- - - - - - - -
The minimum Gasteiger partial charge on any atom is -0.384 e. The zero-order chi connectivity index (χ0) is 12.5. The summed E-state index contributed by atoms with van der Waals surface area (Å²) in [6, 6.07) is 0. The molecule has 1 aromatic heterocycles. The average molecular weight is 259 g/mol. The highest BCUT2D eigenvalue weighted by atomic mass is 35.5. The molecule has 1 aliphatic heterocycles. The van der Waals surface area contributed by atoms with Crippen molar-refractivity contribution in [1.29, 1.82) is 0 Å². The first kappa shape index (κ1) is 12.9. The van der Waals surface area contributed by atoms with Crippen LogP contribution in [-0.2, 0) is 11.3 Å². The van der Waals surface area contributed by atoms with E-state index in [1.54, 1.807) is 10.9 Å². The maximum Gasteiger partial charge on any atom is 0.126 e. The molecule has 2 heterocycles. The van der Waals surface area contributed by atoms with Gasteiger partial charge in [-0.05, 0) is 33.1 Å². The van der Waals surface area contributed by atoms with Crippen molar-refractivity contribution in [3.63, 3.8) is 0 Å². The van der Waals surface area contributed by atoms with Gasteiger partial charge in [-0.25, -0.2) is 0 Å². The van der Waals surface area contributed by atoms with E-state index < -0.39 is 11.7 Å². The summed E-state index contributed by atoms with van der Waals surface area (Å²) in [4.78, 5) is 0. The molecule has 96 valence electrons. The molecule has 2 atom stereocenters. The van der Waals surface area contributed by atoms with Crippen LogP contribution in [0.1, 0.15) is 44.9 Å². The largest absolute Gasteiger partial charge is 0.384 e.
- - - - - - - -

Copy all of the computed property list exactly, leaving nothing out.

The minimum Gasteiger partial charge on any atom is -0.384 e. The zero-order chi connectivity index (χ0) is 12.5. The summed E-state index contributed by atoms with van der Waals surface area (Å²) in [6, 6.07) is 0. The molecule has 1 aromatic heterocycles. The average molecular weight is 259 g/mol. The highest BCUT2D eigenvalue weighted by atomic mass is 35.5. The molecule has 1 aliphatic heterocycles. The van der Waals surface area contributed by atoms with Crippen molar-refractivity contribution in [1.29, 1.82) is 0 Å². The first kappa shape index (κ1) is 12.9. The van der Waals surface area contributed by atoms with Crippen LogP contribution in [-0.2, 0) is 11.3 Å². The van der Waals surface area contributed by atoms with E-state index in [1.54, 1.807) is 10.9 Å². The maximum Gasteiger partial charge on any atom is 0.126 e. The molecule has 2 heterocycles. The van der Waals surface area contributed by atoms with Gasteiger partial charge in [-0.05, 0) is 33.1 Å². The van der Waals surface area contributed by atoms with Crippen molar-refractivity contribution in [3.63, 3.8) is 0 Å². The van der Waals surface area contributed by atoms with Gasteiger partial charge in [-0.25, -0.2) is 0 Å². The van der Waals surface area contributed by atoms with E-state index < -0.39 is 11.7 Å². The summed E-state index contributed by atoms with van der Waals surface area (Å²) in [4.78, 5) is 0. The molecule has 96 valence electrons. The molecule has 2 atom stereocenters. The van der Waals surface area contributed by atoms with Crippen LogP contribution in [0.1, 0.15) is 44.9 Å². The largest absolute Gasteiger partial charge is 0.384 e.